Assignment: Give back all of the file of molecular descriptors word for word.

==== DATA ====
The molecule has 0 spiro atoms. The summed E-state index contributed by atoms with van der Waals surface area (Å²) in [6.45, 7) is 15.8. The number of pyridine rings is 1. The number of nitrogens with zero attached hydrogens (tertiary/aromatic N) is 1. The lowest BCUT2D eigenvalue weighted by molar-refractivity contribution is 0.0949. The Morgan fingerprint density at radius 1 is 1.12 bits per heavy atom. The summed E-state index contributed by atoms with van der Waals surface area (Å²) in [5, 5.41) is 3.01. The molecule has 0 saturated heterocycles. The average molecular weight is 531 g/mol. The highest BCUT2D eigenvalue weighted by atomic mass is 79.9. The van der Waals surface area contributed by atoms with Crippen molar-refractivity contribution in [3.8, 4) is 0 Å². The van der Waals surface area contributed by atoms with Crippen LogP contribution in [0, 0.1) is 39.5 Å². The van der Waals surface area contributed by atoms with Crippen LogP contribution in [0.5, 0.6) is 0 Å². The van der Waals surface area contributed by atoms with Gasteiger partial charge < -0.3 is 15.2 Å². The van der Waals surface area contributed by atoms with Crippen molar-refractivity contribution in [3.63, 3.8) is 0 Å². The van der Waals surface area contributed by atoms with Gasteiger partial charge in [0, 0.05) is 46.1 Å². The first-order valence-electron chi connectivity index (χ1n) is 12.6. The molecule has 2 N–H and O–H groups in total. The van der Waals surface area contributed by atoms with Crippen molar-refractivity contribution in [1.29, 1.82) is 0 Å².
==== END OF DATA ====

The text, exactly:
The molecule has 0 spiro atoms. The summed E-state index contributed by atoms with van der Waals surface area (Å²) in [6.45, 7) is 15.8. The number of pyridine rings is 1. The number of nitrogens with zero attached hydrogens (tertiary/aromatic N) is 1. The lowest BCUT2D eigenvalue weighted by molar-refractivity contribution is 0.0949. The Morgan fingerprint density at radius 1 is 1.12 bits per heavy atom. The summed E-state index contributed by atoms with van der Waals surface area (Å²) in [5, 5.41) is 3.01. The molecule has 0 saturated heterocycles. The average molecular weight is 531 g/mol. The highest BCUT2D eigenvalue weighted by atomic mass is 79.9. The van der Waals surface area contributed by atoms with Crippen molar-refractivity contribution in [3.8, 4) is 0 Å². The van der Waals surface area contributed by atoms with Crippen LogP contribution in [0, 0.1) is 39.5 Å². The van der Waals surface area contributed by atoms with Crippen LogP contribution in [0.5, 0.6) is 0 Å². The van der Waals surface area contributed by atoms with Gasteiger partial charge < -0.3 is 15.2 Å². The van der Waals surface area contributed by atoms with Crippen molar-refractivity contribution in [3.63, 3.8) is 0 Å². The van der Waals surface area contributed by atoms with Gasteiger partial charge in [0, 0.05) is 46.1 Å². The first-order valence-electron chi connectivity index (χ1n) is 12.6. The molecule has 2 N–H and O–H groups in total. The van der Waals surface area contributed by atoms with Crippen molar-refractivity contribution in [1.29, 1.82) is 0 Å².